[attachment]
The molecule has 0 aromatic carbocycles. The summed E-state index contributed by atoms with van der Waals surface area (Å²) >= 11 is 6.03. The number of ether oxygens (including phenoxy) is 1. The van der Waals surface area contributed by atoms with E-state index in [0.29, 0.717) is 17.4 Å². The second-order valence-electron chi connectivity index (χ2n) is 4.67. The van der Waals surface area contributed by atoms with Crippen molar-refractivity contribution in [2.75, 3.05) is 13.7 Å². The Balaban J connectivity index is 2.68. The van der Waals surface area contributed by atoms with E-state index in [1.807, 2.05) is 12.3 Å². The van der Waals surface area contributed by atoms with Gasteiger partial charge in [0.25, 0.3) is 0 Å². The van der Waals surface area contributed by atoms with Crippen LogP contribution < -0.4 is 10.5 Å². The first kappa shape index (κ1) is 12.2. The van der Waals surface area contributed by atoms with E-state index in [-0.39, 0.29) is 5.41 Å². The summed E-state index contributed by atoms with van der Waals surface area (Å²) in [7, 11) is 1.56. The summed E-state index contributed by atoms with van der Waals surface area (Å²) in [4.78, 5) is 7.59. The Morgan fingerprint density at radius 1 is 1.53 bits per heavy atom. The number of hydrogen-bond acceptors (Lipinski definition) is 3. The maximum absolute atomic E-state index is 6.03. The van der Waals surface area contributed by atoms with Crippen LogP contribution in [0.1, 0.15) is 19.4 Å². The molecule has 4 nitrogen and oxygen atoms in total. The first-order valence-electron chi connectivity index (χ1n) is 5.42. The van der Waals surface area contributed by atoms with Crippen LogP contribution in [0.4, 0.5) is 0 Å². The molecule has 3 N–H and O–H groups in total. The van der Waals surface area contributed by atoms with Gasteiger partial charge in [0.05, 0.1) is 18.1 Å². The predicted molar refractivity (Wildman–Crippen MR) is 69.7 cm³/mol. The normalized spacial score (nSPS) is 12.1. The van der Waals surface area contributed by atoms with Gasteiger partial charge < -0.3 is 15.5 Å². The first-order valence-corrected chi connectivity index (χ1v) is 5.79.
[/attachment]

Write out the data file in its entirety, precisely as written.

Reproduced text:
The molecule has 0 aromatic carbocycles. The summed E-state index contributed by atoms with van der Waals surface area (Å²) >= 11 is 6.03. The number of ether oxygens (including phenoxy) is 1. The van der Waals surface area contributed by atoms with E-state index in [0.29, 0.717) is 17.4 Å². The second-order valence-electron chi connectivity index (χ2n) is 4.67. The van der Waals surface area contributed by atoms with Crippen molar-refractivity contribution in [2.75, 3.05) is 13.7 Å². The Balaban J connectivity index is 2.68. The van der Waals surface area contributed by atoms with E-state index in [1.807, 2.05) is 12.3 Å². The van der Waals surface area contributed by atoms with Gasteiger partial charge in [0.25, 0.3) is 0 Å². The van der Waals surface area contributed by atoms with Crippen LogP contribution < -0.4 is 10.5 Å². The first kappa shape index (κ1) is 12.2. The van der Waals surface area contributed by atoms with E-state index in [-0.39, 0.29) is 5.41 Å². The summed E-state index contributed by atoms with van der Waals surface area (Å²) in [7, 11) is 1.56. The summed E-state index contributed by atoms with van der Waals surface area (Å²) in [4.78, 5) is 7.59. The Morgan fingerprint density at radius 1 is 1.53 bits per heavy atom. The number of hydrogen-bond acceptors (Lipinski definition) is 3. The maximum absolute atomic E-state index is 6.03. The van der Waals surface area contributed by atoms with Crippen LogP contribution in [0.1, 0.15) is 19.4 Å². The molecule has 4 nitrogen and oxygen atoms in total. The first-order valence-electron chi connectivity index (χ1n) is 5.42. The van der Waals surface area contributed by atoms with Crippen LogP contribution in [0.4, 0.5) is 0 Å². The molecule has 3 N–H and O–H groups in total. The van der Waals surface area contributed by atoms with Gasteiger partial charge in [0.05, 0.1) is 18.1 Å². The predicted molar refractivity (Wildman–Crippen MR) is 69.7 cm³/mol. The normalized spacial score (nSPS) is 12.1. The van der Waals surface area contributed by atoms with Gasteiger partial charge < -0.3 is 15.5 Å². The first-order valence-corrected chi connectivity index (χ1v) is 5.79.